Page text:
While engineers can and will make recommendations for improvements in the various parts of the food chain system, many of their recommendations will pale in comparison to the cultural demand for the appearance of perfection in our purchase, storage and consumption of foods. How to overcome our "idealism" and our extremely high self-protective walls of "selectivity" based on little more than a gut sense that we "deserve" and "expect" and "demand" only the "perfect" carrot, or tomato, apple or banana?
That could take either or both a tragic drought and resulting food shortages and real hunger, and/or a re-education program about how to be healthy and effective and reasonable consumers.
While there are some signs of a potentially dramatic shift in food prices and availability, the re-education program, (e.g. McDonald's accepting smaller and medium sized potatoes, as Westhead points out later in his piece above) will likely nibble at the edges of the problem of waste.
More frequent trips to the supermarket, to purchase smaller quantities could be one way to reduce waste, providing each of us with "fresh" awareness of what's in the refrigerator.
Westhead's piece indicates that smaller fridges mean less waste...but that change is unlikely.
Smaller portions, purchasing less, packaging less and better storage containers inside the fridges would all help.
Tolerance of some imperfections including less or no fertilizers would help, as the Westhead piece documents.
However, there is a large gap between the standards of those who are truly hungry and those whose lives are not concerned about the manner of making choices in private in the supermarket, given both their ability to purchase what they want and the supplier's willingness and ability to provide only the "perfect" harvest.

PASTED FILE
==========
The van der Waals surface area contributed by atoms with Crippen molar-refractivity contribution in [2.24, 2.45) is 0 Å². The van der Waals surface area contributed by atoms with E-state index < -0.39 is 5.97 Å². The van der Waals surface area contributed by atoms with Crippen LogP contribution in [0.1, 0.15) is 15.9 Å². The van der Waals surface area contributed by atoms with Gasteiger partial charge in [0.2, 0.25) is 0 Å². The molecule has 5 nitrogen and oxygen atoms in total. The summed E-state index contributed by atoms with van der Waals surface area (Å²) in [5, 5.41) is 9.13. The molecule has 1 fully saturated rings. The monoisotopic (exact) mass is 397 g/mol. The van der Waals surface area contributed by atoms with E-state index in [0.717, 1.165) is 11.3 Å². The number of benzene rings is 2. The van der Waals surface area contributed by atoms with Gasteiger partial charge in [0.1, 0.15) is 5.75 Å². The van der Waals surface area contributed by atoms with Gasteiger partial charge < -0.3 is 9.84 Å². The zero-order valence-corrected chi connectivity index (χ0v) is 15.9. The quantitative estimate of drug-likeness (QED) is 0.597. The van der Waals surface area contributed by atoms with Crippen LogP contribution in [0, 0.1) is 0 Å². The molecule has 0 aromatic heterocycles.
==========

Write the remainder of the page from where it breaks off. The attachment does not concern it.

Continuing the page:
There is a larger implication in this story. If we treat the food we purchase, prepare and then throw away this way, how are we likely to treat a more abstract and less tangible entity like the "planet" or the "environment" or "the oceans" and "the lakes and rivers" of the planet? There is an implicit detachment and an arrogance about our presumptions; there is a disdain for the implications of our carelessness; and there are implications for everyone given the reality that astronaut Chris Hadfield reminded us about, in his news conference from space yesterday, "We really are all in this together!"
And yet preaching and moralizing and accusing and pointing fingers and threatening some kind of apocalyptic form of starvation and food shortages....all of them individually and together are unlikely to bring about the changes needed.
It is a new consciousness about our personal fragility, vulnerability, and the perspective of humility and empathy and sharing and compassion that will help on this file, and on so many others.
To champion "winners" and "losers" with the attendant attitudes and motivations and exclusions of each by the other is and will continue to be counter-intuitive to the resolution of so many of our impending resolutions.
We will have to "re-engineer" both the demythologizing of some pillars of our expectations and the building of new and more realistic footings for a different kind of civilization that really does bring us face to face with the needs and aspirations of all of our fellow earth-dwellers. And that effort will take the concerted effort and imagination of all our skills, and more importantly all our ever-receding reservoir of patience and tolerance and empathy and compassion and creative acceptance of respect for all.